Obama Faces Chaotic World, Limits of Power

Current foreign policy issues bring into focus challenges for US policymakers who are mindful of Americans' waning appetite for overseas military engagements More

SADC Meeting Lesotho Officials to Resolve Stalemate

Official says regional bloc has been engaged with leaders in Lesotho to resolve political disagreement that led to coup attempt More

This forum has been closed.
Comments
     
There are no comments in this forum. Be first and add one

Featured Videos

Your JavaScript is turned off or you have an old version of Adobe's Flash Player. Get the latest Flash player.
West Africa Ebola Vaccine Trials Possible by Early 2015i
X
Carol Pearson
August 30, 2014 7:14 PM
A U.S. health agency is speeding up clinical trials of a possible vaccine against the deadly Ebola virus that so far has killed more than 1,500 people in West Africa. If successful, the next step would be a larger trial in countries where the outbreak is occurring. VOA's Carol Pearson has more.
Video

Video West Africa Ebola Vaccine Trials Possible by Early 2015

A U.S. health agency is speeding up clinical trials of a possible vaccine against the deadly Ebola virus that so far has killed more than 1,500 people in West Africa. If successful, the next step would be a larger trial in countries where the outbreak is occurring. VOA's Carol Pearson has more.
Video

Video Survivors Commemorate 70th Anniversary of Nazi Liquidation of Jewish Ghetto

When the German Nazi army occupied the Polish city of Lodz in 1939, it marked the beginning of a long nightmare for the Jewish community that once made up one third of the population. Roughly 200,000 people were forced into the Lodz Ghetto. Less than 7,000 survived. As VOA’s Kane Farabaugh reports, some survivors gathered at the Union League Club in Chicago on the 70th anniversary of the liquidation of the Lodz Ghetto to remember those who suffered at the hands of the Nazi regime.
Video

Video Cost to Raise Child in US Continues to Rise

The cost of raising a child in the United States continues to rise. In its latest annual report, the U.S. Department of Agriculture says middle income families with a child born in 2013 can expect to spend more than $240,000 before that child turns 18. And sending that child to college more than doubles that amount. VOA’s Deborah Block visited with a couple with one child in Alexandria, Virginia, to learn if the report reflects their lifestyle.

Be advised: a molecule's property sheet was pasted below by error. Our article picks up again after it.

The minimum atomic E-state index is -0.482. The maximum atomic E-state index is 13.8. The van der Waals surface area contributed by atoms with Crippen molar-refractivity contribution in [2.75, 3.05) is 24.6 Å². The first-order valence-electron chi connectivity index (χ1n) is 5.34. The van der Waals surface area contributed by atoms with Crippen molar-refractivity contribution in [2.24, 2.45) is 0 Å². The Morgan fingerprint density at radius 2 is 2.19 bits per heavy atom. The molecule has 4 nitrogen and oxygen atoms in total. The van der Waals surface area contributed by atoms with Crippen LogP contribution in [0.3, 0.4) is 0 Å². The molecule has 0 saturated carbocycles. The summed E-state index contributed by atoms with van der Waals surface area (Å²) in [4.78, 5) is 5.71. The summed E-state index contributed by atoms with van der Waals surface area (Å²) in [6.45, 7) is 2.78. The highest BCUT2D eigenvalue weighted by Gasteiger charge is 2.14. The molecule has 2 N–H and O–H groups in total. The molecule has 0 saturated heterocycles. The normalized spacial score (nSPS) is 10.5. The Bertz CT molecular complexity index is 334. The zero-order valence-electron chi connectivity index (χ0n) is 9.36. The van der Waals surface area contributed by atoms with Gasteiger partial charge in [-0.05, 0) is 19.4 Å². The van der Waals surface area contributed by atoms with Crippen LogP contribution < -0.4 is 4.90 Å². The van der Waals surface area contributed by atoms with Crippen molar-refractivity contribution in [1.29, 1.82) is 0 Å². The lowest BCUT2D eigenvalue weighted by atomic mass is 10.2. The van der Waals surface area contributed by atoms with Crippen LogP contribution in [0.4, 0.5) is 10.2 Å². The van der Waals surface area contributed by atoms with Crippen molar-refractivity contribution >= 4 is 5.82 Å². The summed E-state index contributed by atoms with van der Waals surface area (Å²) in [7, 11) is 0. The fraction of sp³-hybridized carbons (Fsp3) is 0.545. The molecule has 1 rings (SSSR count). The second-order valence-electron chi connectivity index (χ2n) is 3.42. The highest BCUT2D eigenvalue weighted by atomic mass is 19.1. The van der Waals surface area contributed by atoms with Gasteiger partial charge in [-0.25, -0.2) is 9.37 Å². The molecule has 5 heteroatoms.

Video

Video Chaotic Afghan Vote Recount Threatens Nation’s Future

Afghanistan’s troubled presidential election continues to be rocked by turmoil as an audit of the ballots drags on. The U.N. says the recount will not be completed before September 10. Observers say repeated disputes and delays are threatening the orderly transfer of power and could have dangerous consequences. VOA correspondent Meredith Buel reports.
Video

Video Ukraine Battles Pro-Russia Rebel Assault

After NATO concluded an emergency meeting to discuss the crisis in eastern Ukraine, the country is struggling to contain heavy fighting near the strategic port of Mariupol, on the Azov Sea. Separatist rebels are trying to capture the city, allegedly with Russian military help, and Ukraine's defense forces are digging in. VOA's Daniel Schearf spoke with analysts about what lies ahead for Ukraine.
Video

Video Growing Business Offers Paint with a Twist of Wine